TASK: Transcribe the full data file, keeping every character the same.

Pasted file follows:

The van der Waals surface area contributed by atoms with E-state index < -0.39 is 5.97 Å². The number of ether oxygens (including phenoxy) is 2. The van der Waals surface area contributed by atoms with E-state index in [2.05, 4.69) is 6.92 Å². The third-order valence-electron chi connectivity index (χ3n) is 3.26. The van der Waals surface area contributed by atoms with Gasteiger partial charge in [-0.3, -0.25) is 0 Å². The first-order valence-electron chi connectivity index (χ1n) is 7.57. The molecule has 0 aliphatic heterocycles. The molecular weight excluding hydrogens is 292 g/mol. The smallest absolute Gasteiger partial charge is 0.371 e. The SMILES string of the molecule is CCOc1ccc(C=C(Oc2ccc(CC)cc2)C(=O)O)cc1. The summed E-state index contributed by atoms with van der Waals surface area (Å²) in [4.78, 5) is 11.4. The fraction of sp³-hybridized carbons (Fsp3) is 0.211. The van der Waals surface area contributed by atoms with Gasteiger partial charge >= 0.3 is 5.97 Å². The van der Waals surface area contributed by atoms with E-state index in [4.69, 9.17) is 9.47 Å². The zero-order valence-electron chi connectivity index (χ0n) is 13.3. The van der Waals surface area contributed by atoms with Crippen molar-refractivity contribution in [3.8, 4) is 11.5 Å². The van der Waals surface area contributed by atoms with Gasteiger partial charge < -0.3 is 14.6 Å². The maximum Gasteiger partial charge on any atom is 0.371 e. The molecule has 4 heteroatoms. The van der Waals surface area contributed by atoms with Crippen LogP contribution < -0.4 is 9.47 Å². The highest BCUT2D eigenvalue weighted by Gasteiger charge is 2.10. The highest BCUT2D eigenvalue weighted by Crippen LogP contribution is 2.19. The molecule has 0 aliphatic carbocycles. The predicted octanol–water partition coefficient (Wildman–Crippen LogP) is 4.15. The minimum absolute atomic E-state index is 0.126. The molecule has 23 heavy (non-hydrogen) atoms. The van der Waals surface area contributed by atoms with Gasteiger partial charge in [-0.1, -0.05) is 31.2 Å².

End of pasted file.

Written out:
The van der Waals surface area contributed by atoms with E-state index < -0.39 is 5.97 Å². The number of ether oxygens (including phenoxy) is 2. The van der Waals surface area contributed by atoms with E-state index in [2.05, 4.69) is 6.92 Å². The third-order valence-electron chi connectivity index (χ3n) is 3.26. The van der Waals surface area contributed by atoms with Gasteiger partial charge in [-0.3, -0.25) is 0 Å². The first-order valence-electron chi connectivity index (χ1n) is 7.57. The molecule has 0 aliphatic heterocycles. The molecular weight excluding hydrogens is 292 g/mol. The smallest absolute Gasteiger partial charge is 0.371 e. The SMILES string of the molecule is CCOc1ccc(C=C(Oc2ccc(CC)cc2)C(=O)O)cc1. The summed E-state index contributed by atoms with van der Waals surface area (Å²) in [4.78, 5) is 11.4. The fraction of sp³-hybridized carbons (Fsp3) is 0.211. The van der Waals surface area contributed by atoms with Gasteiger partial charge >= 0.3 is 5.97 Å². The van der Waals surface area contributed by atoms with E-state index in [4.69, 9.17) is 9.47 Å². The zero-order valence-electron chi connectivity index (χ0n) is 13.3. The van der Waals surface area contributed by atoms with Crippen molar-refractivity contribution in [3.8, 4) is 11.5 Å². The van der Waals surface area contributed by atoms with Gasteiger partial charge < -0.3 is 14.6 Å². The maximum Gasteiger partial charge on any atom is 0.371 e. The molecule has 4 heteroatoms. The van der Waals surface area contributed by atoms with Crippen LogP contribution < -0.4 is 9.47 Å². The highest BCUT2D eigenvalue weighted by Gasteiger charge is 2.10. The highest BCUT2D eigenvalue weighted by Crippen LogP contribution is 2.19. The molecule has 0 aliphatic carbocycles. The predicted octanol–water partition coefficient (Wildman–Crippen LogP) is 4.15. The minimum absolute atomic E-state index is 0.126. The molecule has 23 heavy (non-hydrogen) atoms. The van der Waals surface area contributed by atoms with Gasteiger partial charge in [-0.1, -0.05) is 31.2 Å².